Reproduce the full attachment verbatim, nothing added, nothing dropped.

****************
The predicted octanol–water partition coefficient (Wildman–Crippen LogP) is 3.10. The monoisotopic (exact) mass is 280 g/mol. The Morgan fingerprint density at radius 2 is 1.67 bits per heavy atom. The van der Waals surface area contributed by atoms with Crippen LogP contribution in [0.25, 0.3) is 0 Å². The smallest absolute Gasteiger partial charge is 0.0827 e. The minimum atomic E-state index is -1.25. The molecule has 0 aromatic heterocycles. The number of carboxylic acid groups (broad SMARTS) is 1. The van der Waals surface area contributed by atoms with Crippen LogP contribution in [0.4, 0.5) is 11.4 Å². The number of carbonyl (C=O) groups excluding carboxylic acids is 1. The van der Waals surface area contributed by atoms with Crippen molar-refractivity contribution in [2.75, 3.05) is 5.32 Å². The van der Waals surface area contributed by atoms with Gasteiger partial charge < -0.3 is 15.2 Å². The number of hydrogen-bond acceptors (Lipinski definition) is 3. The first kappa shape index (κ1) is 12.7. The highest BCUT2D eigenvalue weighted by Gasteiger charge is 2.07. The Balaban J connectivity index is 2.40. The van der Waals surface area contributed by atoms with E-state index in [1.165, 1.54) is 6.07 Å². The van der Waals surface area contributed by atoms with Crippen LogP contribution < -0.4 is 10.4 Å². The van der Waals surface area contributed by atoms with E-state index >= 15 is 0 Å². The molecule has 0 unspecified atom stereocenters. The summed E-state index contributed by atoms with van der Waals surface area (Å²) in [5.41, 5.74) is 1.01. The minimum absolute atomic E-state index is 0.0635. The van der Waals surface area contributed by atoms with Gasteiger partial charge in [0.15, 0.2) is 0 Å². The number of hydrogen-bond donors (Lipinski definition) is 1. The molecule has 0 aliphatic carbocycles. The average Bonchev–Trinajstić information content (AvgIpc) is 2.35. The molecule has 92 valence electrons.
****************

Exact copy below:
The predicted octanol–water partition coefficient (Wildman–Crippen LogP) is 3.10. The monoisotopic (exact) mass is 280 g/mol. The Morgan fingerprint density at radius 2 is 1.67 bits per heavy atom. The van der Waals surface area contributed by atoms with Crippen LogP contribution in [0.25, 0.3) is 0 Å². The smallest absolute Gasteiger partial charge is 0.0827 e. The minimum atomic E-state index is -1.25. The molecule has 0 aromatic heterocycles. The number of carboxylic acid groups (broad SMARTS) is 1. The van der Waals surface area contributed by atoms with Crippen LogP contribution in [0.4, 0.5) is 11.4 Å². The number of carbonyl (C=O) groups excluding carboxylic acids is 1. The van der Waals surface area contributed by atoms with Crippen molar-refractivity contribution in [2.75, 3.05) is 5.32 Å². The van der Waals surface area contributed by atoms with Gasteiger partial charge < -0.3 is 15.2 Å². The number of hydrogen-bond acceptors (Lipinski definition) is 3. The first kappa shape index (κ1) is 12.7. The highest BCUT2D eigenvalue weighted by Gasteiger charge is 2.07. The Balaban J connectivity index is 2.40. The van der Waals surface area contributed by atoms with E-state index in [1.165, 1.54) is 6.07 Å². The van der Waals surface area contributed by atoms with Crippen LogP contribution < -0.4 is 10.4 Å². The van der Waals surface area contributed by atoms with E-state index >= 15 is 0 Å². The molecule has 0 unspecified atom stereocenters. The summed E-state index contributed by atoms with van der Waals surface area (Å²) in [5.41, 5.74) is 1.01. The minimum absolute atomic E-state index is 0.0635. The van der Waals surface area contributed by atoms with Gasteiger partial charge in [0.15, 0.2) is 0 Å². The number of hydrogen-bond donors (Lipinski definition) is 1. The molecule has 0 aliphatic carbocycles. The average Bonchev–Trinajstić information content (AvgIpc) is 2.35. The molecule has 92 valence electrons.